Turkey’s Prime Minister Ahmet Davutoglu today announced he would step down in two weeks as ruling party chief and premier, in a shock exit set to further boost President Recep Tayyip Erdogan’s growing powers.
Divisions between Davutoglu and Erdogan that had been rumoured for months burst into the open yesterday, with the two leaders holding crisis talks at the presidential palace that failed to resolve the conflict.
Davutoglu said after a central executive committee meeting of the ruling Justice and Development Party (AKP) that the party would hold an extraordinary congress on May 22 and he would not be standing for a new mandate.
This means that the premier—who headed the government since 2014 when Erdogan moved from the premiership to the presidency—will step aside from his twin jobs of AKP boss and prime minister and the congress will choose a new leader.
According to the conventions of the AKP—a party co-founded by Erdogan to bring Islam into the mainstream of Turkey’s secular politics—the party chairman and head of government are the same person.
“I don’t think I will be a candidate in the next congress in the current circumstances,” Davutoglu said. He added that after “consultations with friends”, including Erdogan, “I have decided that it will be better to change party leader... for the continuation of the AK Party’s unity”.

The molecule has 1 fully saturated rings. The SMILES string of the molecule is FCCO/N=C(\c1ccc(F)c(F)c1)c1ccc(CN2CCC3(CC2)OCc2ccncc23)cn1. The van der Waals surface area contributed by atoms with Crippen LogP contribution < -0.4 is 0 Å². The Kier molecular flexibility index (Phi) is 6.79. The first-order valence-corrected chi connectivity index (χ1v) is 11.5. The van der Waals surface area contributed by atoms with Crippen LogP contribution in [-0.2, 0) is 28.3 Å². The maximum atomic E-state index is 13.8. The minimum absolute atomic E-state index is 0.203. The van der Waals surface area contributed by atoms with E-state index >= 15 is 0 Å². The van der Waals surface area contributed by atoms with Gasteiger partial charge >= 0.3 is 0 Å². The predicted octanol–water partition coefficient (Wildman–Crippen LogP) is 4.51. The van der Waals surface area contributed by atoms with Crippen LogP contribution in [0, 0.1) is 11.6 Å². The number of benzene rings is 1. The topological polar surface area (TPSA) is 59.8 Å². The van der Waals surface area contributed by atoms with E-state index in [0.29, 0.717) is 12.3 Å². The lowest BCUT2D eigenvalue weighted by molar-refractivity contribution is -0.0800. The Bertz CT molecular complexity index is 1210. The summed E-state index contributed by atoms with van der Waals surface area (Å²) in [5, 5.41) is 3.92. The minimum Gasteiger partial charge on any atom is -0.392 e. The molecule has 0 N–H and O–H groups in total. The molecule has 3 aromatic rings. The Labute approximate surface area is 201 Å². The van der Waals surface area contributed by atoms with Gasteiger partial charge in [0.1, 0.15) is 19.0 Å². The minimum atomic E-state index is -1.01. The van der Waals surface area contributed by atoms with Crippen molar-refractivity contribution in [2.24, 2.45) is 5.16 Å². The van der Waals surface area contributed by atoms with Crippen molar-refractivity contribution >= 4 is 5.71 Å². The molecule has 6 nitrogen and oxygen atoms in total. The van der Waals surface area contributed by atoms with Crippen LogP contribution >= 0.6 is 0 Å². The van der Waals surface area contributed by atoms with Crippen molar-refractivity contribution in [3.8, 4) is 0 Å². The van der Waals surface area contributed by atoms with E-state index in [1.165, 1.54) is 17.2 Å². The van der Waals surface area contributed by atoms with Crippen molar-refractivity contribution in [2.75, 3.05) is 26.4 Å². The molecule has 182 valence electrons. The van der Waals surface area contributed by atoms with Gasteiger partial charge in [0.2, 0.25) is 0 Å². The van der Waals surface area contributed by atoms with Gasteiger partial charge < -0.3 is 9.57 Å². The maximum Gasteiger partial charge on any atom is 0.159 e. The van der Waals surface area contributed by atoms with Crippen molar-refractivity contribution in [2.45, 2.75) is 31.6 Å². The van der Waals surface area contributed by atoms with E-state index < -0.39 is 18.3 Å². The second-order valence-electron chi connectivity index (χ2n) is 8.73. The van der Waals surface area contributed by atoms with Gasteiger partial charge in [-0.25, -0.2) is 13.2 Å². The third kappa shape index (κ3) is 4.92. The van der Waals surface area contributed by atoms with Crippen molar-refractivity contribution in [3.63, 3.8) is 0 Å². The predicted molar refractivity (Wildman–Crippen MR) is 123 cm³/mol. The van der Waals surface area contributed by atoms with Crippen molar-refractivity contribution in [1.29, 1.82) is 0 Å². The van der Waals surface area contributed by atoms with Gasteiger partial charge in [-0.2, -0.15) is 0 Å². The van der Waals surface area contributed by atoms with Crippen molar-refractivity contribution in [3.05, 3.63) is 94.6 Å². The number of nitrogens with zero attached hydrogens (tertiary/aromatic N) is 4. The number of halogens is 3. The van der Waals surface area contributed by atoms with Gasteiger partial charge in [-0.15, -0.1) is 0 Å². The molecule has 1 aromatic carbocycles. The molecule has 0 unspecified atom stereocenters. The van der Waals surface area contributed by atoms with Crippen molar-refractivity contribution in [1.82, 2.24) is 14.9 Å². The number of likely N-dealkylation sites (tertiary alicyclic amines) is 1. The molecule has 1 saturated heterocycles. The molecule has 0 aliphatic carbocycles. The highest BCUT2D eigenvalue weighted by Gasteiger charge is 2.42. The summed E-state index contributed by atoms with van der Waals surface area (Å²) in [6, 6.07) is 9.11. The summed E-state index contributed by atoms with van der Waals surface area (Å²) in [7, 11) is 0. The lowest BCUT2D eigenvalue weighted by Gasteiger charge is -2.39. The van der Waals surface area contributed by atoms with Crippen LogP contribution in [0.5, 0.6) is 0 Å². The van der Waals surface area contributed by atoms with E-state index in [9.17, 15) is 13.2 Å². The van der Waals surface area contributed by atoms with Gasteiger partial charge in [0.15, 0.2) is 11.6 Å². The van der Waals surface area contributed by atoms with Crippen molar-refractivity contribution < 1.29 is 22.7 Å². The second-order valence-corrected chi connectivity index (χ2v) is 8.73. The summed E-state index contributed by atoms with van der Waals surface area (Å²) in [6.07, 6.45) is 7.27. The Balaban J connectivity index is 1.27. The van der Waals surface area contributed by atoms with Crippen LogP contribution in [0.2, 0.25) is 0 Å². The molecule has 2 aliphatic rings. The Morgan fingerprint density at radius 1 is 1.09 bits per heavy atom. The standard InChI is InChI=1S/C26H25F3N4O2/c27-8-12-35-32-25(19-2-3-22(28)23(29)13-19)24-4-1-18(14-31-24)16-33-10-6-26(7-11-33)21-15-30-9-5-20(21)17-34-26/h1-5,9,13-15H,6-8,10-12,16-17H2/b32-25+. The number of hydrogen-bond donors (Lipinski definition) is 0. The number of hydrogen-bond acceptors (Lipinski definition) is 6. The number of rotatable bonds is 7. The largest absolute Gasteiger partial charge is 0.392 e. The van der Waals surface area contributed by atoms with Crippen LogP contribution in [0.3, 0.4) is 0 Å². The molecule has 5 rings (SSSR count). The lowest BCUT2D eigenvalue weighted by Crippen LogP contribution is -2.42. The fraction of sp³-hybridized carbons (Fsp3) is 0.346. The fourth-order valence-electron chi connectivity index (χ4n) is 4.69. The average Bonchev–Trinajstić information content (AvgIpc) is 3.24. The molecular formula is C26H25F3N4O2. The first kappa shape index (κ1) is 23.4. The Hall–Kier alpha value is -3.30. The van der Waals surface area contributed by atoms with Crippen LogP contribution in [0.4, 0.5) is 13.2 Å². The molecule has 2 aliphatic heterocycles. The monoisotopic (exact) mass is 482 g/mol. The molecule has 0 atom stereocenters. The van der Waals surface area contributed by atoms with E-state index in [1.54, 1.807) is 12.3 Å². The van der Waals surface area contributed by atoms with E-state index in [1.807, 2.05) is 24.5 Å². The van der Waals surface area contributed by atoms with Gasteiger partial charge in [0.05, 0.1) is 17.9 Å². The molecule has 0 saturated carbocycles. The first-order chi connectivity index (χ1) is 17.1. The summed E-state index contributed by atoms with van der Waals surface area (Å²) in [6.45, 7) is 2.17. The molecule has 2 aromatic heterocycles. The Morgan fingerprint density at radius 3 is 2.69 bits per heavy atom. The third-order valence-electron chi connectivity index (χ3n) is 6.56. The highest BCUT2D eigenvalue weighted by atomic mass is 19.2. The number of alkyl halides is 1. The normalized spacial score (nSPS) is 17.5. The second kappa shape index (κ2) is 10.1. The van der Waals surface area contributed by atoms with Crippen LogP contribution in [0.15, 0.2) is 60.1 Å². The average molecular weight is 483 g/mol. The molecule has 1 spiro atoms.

The development, branded a “palace coup” by the opposition, rattled financial markets. In an emotional farewell statement, Davutoglu gave a long description of his achievements as premier and insisted he held no regrets.
But alluding to a lack of support by some within the AKP, he said he could not be a candidate for the party leadership “if there is no consensus”.
The appointment of a potentially more pliant prime minister would allow Erdogan to further consolidate his powers as he seeks to win backing for controversial constitutional changes to make Turkey a presidential system.
Since becoming president after over decade as premier, Erdogan has sought to tighten his grip on the levers of power, leading critics to accuse him of authoritarianism and cracking down on press freedom.
“What happened is a palace coup. Davutoglu should have resisted,” said Kemal Kilicdaroglu, head of the main opposition Republican People’s Party (CHP).